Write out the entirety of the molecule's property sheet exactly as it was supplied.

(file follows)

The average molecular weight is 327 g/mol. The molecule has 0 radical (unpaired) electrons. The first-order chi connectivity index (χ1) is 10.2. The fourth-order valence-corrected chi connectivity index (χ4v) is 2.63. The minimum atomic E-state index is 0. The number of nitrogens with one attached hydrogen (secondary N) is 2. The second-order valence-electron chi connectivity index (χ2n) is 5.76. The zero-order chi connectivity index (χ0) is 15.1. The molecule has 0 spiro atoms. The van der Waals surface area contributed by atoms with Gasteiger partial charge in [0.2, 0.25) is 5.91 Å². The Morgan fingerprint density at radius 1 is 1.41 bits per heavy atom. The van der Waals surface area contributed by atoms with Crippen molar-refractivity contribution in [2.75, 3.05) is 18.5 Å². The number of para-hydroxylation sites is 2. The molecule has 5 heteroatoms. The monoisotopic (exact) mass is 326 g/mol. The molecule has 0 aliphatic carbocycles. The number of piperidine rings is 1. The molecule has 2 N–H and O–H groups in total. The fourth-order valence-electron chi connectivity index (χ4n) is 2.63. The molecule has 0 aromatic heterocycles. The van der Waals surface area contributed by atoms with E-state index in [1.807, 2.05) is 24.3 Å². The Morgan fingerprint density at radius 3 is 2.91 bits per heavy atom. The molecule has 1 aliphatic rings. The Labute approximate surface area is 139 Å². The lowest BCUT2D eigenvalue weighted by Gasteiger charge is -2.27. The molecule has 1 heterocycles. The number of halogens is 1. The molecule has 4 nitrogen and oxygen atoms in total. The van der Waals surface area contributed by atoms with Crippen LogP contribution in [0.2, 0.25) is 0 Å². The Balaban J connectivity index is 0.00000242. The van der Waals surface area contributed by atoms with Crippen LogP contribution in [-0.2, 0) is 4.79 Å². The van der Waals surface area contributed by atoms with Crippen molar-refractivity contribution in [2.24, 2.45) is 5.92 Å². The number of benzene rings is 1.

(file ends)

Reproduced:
The average molecular weight is 327 g/mol. The molecule has 0 radical (unpaired) electrons. The first-order chi connectivity index (χ1) is 10.2. The fourth-order valence-corrected chi connectivity index (χ4v) is 2.63. The minimum atomic E-state index is 0. The number of nitrogens with one attached hydrogen (secondary N) is 2. The second-order valence-electron chi connectivity index (χ2n) is 5.76. The zero-order chi connectivity index (χ0) is 15.1. The molecule has 0 spiro atoms. The van der Waals surface area contributed by atoms with Gasteiger partial charge in [0.2, 0.25) is 5.91 Å². The Morgan fingerprint density at radius 1 is 1.41 bits per heavy atom. The van der Waals surface area contributed by atoms with Crippen molar-refractivity contribution in [2.75, 3.05) is 18.5 Å². The number of para-hydroxylation sites is 2. The molecule has 5 heteroatoms. The monoisotopic (exact) mass is 326 g/mol. The molecule has 0 aliphatic carbocycles. The number of piperidine rings is 1. The molecule has 2 N–H and O–H groups in total. The fourth-order valence-electron chi connectivity index (χ4n) is 2.63. The molecule has 0 aromatic heterocycles. The van der Waals surface area contributed by atoms with E-state index in [1.807, 2.05) is 24.3 Å². The Morgan fingerprint density at radius 3 is 2.91 bits per heavy atom. The molecule has 1 aliphatic rings. The Labute approximate surface area is 139 Å². The lowest BCUT2D eigenvalue weighted by Gasteiger charge is -2.27. The molecule has 1 heterocycles. The number of halogens is 1. The molecule has 4 nitrogen and oxygen atoms in total. The van der Waals surface area contributed by atoms with Crippen LogP contribution in [0.2, 0.25) is 0 Å². The Balaban J connectivity index is 0.00000242. The van der Waals surface area contributed by atoms with Crippen LogP contribution in [-0.2, 0) is 4.79 Å². The van der Waals surface area contributed by atoms with Crippen molar-refractivity contribution in [2.24, 2.45) is 5.92 Å². The number of benzene rings is 1.